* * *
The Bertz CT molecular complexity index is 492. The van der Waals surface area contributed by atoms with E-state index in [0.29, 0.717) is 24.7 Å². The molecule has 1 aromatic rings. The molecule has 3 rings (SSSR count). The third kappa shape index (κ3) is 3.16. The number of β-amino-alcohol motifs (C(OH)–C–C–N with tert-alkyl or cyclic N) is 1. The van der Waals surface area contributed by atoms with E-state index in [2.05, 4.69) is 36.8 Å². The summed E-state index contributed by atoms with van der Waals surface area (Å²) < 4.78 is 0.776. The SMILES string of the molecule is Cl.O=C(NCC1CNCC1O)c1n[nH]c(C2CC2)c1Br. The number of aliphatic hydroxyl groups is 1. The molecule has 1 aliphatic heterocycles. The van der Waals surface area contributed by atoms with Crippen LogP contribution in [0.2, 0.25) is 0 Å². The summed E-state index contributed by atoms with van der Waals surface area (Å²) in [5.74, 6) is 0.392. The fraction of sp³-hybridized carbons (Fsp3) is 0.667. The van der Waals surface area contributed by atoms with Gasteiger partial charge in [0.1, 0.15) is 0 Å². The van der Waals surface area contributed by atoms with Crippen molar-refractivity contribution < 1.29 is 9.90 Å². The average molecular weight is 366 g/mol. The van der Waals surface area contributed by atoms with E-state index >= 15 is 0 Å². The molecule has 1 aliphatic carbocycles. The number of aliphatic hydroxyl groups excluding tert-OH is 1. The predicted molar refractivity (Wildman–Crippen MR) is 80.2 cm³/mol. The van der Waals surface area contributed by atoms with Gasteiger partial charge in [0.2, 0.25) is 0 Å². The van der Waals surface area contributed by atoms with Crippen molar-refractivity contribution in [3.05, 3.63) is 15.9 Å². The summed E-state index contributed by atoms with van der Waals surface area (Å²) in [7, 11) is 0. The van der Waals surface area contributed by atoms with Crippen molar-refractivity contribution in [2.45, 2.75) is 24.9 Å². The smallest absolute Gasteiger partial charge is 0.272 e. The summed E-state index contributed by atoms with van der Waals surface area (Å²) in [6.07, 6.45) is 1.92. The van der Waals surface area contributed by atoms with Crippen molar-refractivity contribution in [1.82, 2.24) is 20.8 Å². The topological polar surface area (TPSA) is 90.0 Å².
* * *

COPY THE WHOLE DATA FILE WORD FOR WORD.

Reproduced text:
The Bertz CT molecular complexity index is 492. The van der Waals surface area contributed by atoms with E-state index in [0.29, 0.717) is 24.7 Å². The molecule has 1 aromatic rings. The molecule has 3 rings (SSSR count). The third kappa shape index (κ3) is 3.16. The number of β-amino-alcohol motifs (C(OH)–C–C–N with tert-alkyl or cyclic N) is 1. The van der Waals surface area contributed by atoms with E-state index in [2.05, 4.69) is 36.8 Å². The summed E-state index contributed by atoms with van der Waals surface area (Å²) < 4.78 is 0.776. The SMILES string of the molecule is Cl.O=C(NCC1CNCC1O)c1n[nH]c(C2CC2)c1Br. The number of aliphatic hydroxyl groups is 1. The molecule has 1 aliphatic heterocycles. The van der Waals surface area contributed by atoms with Crippen LogP contribution in [0.2, 0.25) is 0 Å². The summed E-state index contributed by atoms with van der Waals surface area (Å²) in [5.74, 6) is 0.392. The fraction of sp³-hybridized carbons (Fsp3) is 0.667. The van der Waals surface area contributed by atoms with Gasteiger partial charge in [0.1, 0.15) is 0 Å². The van der Waals surface area contributed by atoms with Crippen molar-refractivity contribution < 1.29 is 9.90 Å². The average molecular weight is 366 g/mol. The van der Waals surface area contributed by atoms with E-state index >= 15 is 0 Å². The molecule has 1 aliphatic carbocycles. The number of aliphatic hydroxyl groups excluding tert-OH is 1. The predicted molar refractivity (Wildman–Crippen MR) is 80.2 cm³/mol. The van der Waals surface area contributed by atoms with Gasteiger partial charge in [0.2, 0.25) is 0 Å². The van der Waals surface area contributed by atoms with Crippen molar-refractivity contribution in [3.05, 3.63) is 15.9 Å². The summed E-state index contributed by atoms with van der Waals surface area (Å²) in [7, 11) is 0. The van der Waals surface area contributed by atoms with Crippen molar-refractivity contribution in [2.45, 2.75) is 24.9 Å². The smallest absolute Gasteiger partial charge is 0.272 e. The summed E-state index contributed by atoms with van der Waals surface area (Å²) in [6.07, 6.45) is 1.92. The van der Waals surface area contributed by atoms with Crippen molar-refractivity contribution in [1.82, 2.24) is 20.8 Å². The topological polar surface area (TPSA) is 90.0 Å².